Free State of Jones
Gary Ross' Free State of Jones is a grueling and daunting, yet imperfect film that boasts powerful performances and a moving message. It's not the end-all Civil War film, but it's a noble attempt at telling a slightly different story.
Matthew McConaughey leads Gary Ross‘ latest film Free State of Jones with a powerhouse performance that follows the actions of a Mississippi farmer as he leads a band of rebels against the Confederate army during the American Civil War. Free State of Jones is not your typical war film, trading out extended action sequences for a more focused story that centers on the man and the people that helped him change the war.
Many will peg Free State of Jones early on for being slow or moving at pace that they are not comfortable with and while those arguments are true they are also somewhat missing the point of the film.
Free State of Jones isn’t about the Civil War. It’s about the people that it effected, both on the battlefield and off. It’s about the uncertainty of warfare and it’s about the idea that all men are equal.
It’s a unique film, because it never settles for one point in time to focus on. It follows McConaughey’s Newton Knight during and after the Civil War. It shows him in the heat of war, yet it also spends a great deal of time showing how the war has changed him and how it has made him the man that he eventually becomes.
It watches his family pre and post war as he continues to struggle with his fight against slavery and the equality of all men.
Newton Knight is a selfless farmer that quickly realizes that war is a horrible thing and made even worse if you’re stuck in the middle of one that you have no side to support you. He doesn’t own any slaves or cotton farms, which makes his allegiances with the Confederate army weak and yet the North won’t support him when he takes action and asks for back up.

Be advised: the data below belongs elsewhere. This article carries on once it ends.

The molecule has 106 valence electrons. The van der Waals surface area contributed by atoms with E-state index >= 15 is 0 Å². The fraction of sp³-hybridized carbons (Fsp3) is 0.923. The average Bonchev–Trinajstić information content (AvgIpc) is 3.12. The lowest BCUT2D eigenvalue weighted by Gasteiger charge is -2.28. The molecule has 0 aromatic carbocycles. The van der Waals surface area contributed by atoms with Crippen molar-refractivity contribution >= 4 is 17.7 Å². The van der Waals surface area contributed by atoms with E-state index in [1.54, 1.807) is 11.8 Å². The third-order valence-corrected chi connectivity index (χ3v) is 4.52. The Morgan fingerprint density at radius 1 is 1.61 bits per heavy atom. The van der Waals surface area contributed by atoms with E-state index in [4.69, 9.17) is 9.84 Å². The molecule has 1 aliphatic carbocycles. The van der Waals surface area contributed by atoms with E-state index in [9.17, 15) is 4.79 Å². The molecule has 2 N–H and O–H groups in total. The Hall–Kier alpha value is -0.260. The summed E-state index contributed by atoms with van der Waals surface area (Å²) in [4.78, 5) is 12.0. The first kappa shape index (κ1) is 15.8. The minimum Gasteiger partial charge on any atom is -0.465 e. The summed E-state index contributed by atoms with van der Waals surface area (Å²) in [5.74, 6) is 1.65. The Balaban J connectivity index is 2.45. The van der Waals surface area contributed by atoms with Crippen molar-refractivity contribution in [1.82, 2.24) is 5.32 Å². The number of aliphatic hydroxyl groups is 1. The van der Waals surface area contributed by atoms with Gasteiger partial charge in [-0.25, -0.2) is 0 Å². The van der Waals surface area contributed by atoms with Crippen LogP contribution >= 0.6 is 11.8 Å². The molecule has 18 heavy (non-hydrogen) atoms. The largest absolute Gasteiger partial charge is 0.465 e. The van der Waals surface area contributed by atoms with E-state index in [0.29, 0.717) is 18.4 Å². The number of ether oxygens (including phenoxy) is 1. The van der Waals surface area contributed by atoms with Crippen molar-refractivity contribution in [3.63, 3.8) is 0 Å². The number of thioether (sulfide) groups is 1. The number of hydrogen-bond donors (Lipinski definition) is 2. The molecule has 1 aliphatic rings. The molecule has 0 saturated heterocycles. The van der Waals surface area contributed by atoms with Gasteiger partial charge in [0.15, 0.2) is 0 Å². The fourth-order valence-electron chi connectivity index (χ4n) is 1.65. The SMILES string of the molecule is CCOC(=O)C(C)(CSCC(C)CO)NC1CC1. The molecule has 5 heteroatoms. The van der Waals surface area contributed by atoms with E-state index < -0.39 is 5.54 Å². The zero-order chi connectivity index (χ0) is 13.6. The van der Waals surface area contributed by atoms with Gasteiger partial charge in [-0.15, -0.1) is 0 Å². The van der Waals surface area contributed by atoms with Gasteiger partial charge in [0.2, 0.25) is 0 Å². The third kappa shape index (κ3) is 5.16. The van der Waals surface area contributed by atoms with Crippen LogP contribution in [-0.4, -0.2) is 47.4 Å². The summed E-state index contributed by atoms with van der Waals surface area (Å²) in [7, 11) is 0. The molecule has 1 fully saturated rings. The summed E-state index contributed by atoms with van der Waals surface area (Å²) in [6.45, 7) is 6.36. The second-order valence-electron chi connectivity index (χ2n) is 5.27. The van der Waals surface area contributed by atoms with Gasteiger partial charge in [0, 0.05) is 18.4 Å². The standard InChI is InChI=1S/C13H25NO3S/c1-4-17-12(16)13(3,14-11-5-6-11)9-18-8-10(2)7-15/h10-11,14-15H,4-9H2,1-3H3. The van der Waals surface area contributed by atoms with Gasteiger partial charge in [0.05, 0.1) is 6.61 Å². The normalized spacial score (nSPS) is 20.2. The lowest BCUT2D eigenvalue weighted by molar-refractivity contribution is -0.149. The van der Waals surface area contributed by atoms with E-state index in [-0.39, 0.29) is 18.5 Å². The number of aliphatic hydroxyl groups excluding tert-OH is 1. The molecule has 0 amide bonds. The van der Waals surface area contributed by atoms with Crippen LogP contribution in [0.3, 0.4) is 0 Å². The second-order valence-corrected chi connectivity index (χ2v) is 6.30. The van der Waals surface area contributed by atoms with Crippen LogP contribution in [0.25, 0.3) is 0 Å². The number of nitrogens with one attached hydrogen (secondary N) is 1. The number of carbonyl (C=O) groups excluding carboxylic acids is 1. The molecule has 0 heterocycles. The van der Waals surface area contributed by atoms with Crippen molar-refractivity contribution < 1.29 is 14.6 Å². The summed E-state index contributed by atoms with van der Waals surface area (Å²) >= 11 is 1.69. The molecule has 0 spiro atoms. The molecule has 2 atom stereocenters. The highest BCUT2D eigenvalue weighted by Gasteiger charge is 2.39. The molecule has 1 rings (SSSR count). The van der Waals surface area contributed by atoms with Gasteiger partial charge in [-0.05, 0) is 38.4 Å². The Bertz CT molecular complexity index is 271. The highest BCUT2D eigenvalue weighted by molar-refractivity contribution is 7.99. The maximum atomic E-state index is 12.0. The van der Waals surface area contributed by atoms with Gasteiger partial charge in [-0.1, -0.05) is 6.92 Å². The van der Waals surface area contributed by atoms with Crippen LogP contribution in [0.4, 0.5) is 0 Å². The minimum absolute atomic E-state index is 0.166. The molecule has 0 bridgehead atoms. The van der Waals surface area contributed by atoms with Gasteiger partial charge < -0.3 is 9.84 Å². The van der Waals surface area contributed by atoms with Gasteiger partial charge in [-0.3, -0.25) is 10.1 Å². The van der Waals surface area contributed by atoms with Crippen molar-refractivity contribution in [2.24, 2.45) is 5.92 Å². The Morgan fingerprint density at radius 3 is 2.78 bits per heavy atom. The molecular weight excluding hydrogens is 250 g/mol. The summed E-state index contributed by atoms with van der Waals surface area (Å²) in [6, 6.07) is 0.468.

He’s simply a man trying to do what he thinks is right, which is to help any man around him seek their equal rights as a human being on this Earth.
It’s a noble cause and a cause that comes with great consequence, yet he fights the good fight because he believes it to be true.
Matthew McConaughey gives one of his most gripping performances yet, truly digging down deep to give Knight a sense of honest compassion and understanding, yet the ability to do what is needed in the act of war.
His co-stars Mahershala Ali and Gugu Mbatha-Raw are equally remarkable, giving their characters’ depth and complexity in ways that sometimes overshadows McConaughey’s own performance and his character’s struggle.
Watching Mbatha-Raw remain so calm and collected, despite the constant abuse and hardship is sad, yet empowering, while Ali’s ability to keep the peace when his character has all the reason to violently act out is the ultimate sign of compassion and love.
Free State of Jones is an imperfect look at subject matter that is eye-opening and embarrassing for America as a country. How could these things have happened and continued to happen far past the “end” of the war? Why does injustice continue to corrupt our country even today?
Director Gary Ross and his co-writer Leonard Hartman do an okay job defining the characters and giving us a story that isn’t quite typical for a Civil War film. Yes, the film deals with racism and war similar to other films, but it also focuses on the strength of being united and the idea of working together as brothers and sisters, despite the color of our skin. It doesn’t stray away from showing the graphic violence, yet it never forgets to do more than sulk on the past.
The biggest problem with the film is its lack of focus. Early on the film establishes its pacing and hones in on Knight as he withdraws himself from the Civil War and re-locates to the swamps, but it is at that point where Knight meets many fascinating and interesting characters that are never given enough time on the screen.
Important characters get shuffled to the side while minor characters steal some of the film’s already too long running time.
The film’s third act suffers from a scramble of storylines and ideas trying to be accomplished within the film. Gary Ross attempts to cover a lot of material with not enough time and the film suffers the most from his ambitious efforts. Knight’s later moments aren’t felt as strong as his earlier ones, because of Ross’ inability to shift back and forth between different time periods.
The film becomes a disjointed mess that’s still amazingly acted, but slightly deflating to view.
Free State of Jones contains a powerful message and a moving story that’s muddied by too many characters and not enough time to properly handle them, yet it feels 30 minutes too long. Still, it’s an empowering film that’s spectacularly acted and shot with a sense of realism and understanding that highlights both just how precious a life is, yet how careless people are when faced with the decision to end one.